Q I’m a tenant in an apartment, and through no fault of mine, the plumbing in the bathroom stopped working. May I withhold some of my rent money because of this?
AYes, but only if you first comply with the statutory procedure described in Section 83.60(1), Florida Statutes. This section provides in part: “The defense of a material noncompliance with Section 83.51(1), Florida Statutes , may be raised by the tenant if seven days have elapsed after the delivery of written notice by the tenant to the landlord, specifying the noncompliance and indicating the intention of the tenant not to pay rent by reason thereof.
“Such notice by the tenant may be given to the landlord, the landlord’s representative as designated pursuant to Section 83.51(1), a resident manager, or the person or entity who collects the rent on behalf of the landlord. A material noncompliance with Section 83.51(1), Florida Statutes, by the landlord is a complete defense to an action for possession based upon nonpayment of rent, and, upon [any] hearing, the court or the jury, as the case may be, shall determine the amount, if any, by which the rent is to be reduced to reflect the diminution in value of the dwelling unit during the period of noncompliance with Section 83.51(1), Florida Statutes . After consideration of all other relevant issues, the court shall enter appropriate judgment.”
Q An attorney wants to refer a customer to me for a referral fee. I checked the online license-verification system, and her name doesn’t appear as a licensed broker or sales associate. When I called her back, she confirmed that she doesn’t have a real estate license but threatened to sue me if I don’t agree to pay her the referral fee. May I pay her for this referral?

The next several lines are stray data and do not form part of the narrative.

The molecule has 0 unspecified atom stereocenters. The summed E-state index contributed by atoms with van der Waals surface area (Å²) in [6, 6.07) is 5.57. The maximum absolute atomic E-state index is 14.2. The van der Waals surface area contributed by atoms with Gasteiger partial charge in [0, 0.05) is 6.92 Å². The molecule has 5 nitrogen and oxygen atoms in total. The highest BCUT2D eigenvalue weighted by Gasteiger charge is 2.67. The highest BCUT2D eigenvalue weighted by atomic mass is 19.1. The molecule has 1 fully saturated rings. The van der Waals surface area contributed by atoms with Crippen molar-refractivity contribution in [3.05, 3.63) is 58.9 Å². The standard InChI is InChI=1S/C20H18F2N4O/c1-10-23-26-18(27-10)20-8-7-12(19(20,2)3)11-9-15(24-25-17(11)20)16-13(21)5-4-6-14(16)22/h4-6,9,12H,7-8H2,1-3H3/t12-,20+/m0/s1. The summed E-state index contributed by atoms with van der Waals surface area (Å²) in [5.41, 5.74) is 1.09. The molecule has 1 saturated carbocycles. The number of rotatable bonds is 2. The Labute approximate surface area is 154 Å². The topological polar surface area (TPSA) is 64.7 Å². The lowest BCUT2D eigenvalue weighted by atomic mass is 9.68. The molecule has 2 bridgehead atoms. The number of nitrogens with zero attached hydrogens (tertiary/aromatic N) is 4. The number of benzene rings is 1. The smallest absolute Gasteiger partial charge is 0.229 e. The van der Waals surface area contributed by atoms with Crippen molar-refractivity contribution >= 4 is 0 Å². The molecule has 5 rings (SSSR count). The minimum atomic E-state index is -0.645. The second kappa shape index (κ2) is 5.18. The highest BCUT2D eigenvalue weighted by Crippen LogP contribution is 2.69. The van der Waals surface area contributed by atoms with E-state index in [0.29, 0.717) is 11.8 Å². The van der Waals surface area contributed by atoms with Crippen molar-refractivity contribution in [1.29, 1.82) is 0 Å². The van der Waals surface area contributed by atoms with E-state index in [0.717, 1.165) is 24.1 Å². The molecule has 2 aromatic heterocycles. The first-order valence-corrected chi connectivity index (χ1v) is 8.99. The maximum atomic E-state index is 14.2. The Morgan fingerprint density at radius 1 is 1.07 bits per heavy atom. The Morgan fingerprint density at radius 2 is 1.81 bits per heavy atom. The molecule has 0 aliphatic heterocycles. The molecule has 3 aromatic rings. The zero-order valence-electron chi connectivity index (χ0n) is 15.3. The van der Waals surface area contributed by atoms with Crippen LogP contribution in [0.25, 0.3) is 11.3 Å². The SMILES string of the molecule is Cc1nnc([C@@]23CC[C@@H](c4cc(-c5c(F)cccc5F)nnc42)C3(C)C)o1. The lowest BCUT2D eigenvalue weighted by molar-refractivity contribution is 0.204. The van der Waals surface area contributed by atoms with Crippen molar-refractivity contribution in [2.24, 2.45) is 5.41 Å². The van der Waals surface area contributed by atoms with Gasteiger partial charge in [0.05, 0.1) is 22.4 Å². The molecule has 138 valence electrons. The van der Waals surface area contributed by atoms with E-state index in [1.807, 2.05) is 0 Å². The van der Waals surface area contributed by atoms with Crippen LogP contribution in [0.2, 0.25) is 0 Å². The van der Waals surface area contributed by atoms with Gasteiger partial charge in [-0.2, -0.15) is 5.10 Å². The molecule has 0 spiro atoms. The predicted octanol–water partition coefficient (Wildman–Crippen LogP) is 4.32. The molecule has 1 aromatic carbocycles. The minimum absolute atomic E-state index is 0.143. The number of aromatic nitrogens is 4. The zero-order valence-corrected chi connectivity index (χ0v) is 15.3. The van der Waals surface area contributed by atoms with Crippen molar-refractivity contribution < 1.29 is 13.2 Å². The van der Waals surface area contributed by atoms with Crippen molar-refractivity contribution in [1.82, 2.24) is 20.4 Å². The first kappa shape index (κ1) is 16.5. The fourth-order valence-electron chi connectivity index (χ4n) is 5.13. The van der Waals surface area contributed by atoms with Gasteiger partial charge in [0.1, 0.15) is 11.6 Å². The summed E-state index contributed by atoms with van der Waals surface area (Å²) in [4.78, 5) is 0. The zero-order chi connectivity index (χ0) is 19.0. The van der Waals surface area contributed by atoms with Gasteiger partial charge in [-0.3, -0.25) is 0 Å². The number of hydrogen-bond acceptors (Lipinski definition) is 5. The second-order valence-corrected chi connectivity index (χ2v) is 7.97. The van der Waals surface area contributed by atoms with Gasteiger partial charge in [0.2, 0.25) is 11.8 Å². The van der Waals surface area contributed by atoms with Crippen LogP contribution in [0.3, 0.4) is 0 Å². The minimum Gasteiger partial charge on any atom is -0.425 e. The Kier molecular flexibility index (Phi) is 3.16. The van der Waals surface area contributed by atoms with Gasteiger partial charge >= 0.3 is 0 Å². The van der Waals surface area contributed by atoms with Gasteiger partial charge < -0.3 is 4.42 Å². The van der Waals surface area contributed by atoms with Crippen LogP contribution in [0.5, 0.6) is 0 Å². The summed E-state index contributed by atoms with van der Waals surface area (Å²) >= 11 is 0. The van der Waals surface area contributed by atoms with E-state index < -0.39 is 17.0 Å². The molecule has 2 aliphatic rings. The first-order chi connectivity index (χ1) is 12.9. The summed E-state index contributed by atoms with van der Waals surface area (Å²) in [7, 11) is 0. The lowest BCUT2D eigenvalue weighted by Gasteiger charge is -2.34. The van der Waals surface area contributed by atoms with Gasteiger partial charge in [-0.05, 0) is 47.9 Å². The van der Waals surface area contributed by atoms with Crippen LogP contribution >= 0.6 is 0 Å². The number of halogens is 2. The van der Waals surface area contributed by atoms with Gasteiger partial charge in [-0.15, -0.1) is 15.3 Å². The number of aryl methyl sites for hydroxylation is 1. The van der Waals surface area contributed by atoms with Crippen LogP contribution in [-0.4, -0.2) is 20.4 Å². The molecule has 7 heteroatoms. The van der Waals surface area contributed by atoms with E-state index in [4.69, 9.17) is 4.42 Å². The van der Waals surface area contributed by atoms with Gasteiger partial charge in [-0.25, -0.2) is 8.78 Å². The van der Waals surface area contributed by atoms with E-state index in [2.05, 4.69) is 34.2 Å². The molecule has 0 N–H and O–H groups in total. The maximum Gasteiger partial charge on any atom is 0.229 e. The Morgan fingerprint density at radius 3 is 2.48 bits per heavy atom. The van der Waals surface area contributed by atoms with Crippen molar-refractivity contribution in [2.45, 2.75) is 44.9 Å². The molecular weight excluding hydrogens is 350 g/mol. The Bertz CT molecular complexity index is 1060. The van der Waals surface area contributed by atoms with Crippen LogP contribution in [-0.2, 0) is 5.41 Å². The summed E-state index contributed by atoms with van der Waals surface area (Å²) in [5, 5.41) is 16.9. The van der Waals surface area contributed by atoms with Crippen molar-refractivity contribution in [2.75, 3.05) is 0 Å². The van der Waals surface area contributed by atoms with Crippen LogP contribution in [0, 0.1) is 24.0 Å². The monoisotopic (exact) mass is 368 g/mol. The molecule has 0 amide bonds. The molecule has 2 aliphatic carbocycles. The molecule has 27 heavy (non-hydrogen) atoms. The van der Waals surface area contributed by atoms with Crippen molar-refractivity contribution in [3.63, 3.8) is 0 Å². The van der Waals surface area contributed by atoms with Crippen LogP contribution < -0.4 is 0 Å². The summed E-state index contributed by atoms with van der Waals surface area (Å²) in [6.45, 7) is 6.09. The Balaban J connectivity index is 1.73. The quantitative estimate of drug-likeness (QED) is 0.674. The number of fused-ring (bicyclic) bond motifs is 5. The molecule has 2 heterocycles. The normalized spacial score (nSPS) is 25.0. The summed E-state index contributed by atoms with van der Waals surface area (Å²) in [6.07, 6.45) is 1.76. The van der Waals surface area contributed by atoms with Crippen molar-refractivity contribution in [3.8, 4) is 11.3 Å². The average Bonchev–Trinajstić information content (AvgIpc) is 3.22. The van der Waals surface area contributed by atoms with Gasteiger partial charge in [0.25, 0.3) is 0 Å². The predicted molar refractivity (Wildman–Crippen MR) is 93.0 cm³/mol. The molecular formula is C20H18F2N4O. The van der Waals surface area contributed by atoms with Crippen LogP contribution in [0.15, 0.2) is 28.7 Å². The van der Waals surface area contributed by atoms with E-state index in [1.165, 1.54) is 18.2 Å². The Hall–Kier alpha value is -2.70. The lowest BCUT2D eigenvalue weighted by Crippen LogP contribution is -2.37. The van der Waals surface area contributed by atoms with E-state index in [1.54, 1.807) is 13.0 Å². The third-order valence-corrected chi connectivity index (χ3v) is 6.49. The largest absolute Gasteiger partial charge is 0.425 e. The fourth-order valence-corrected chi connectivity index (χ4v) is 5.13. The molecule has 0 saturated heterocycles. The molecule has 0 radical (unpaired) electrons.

A No. Referral of real estate customers is a service of real estate as defined by Section 475.01, Florida Statutes. This activity for compensation requires the person to be the holder of a current, active real estate license. Attorneys licensed with The Florida Bar aren’t allowed to perform real estate service for compensation without a real estate license.
Real Estate Practice
Q How long must brokers keep their brokerage business records?
A According to Section 475.5015, Florida Statutes, “Each broker shall preserve at least one legible copy of all books, accounts, and records pertaining to her or his real estate brokerage business for at least 5 years from the date of receipt of any money, fund, deposit, check, or draft entrusted to the broker or, in the event no funds are entrusted to the broker, for at least 5 years from the date of execution by any party of any listing agreement, offer to purchase, rental property management agreement, rental or lease agreement, or any other written or verbal agreement which engages the services of the broker.”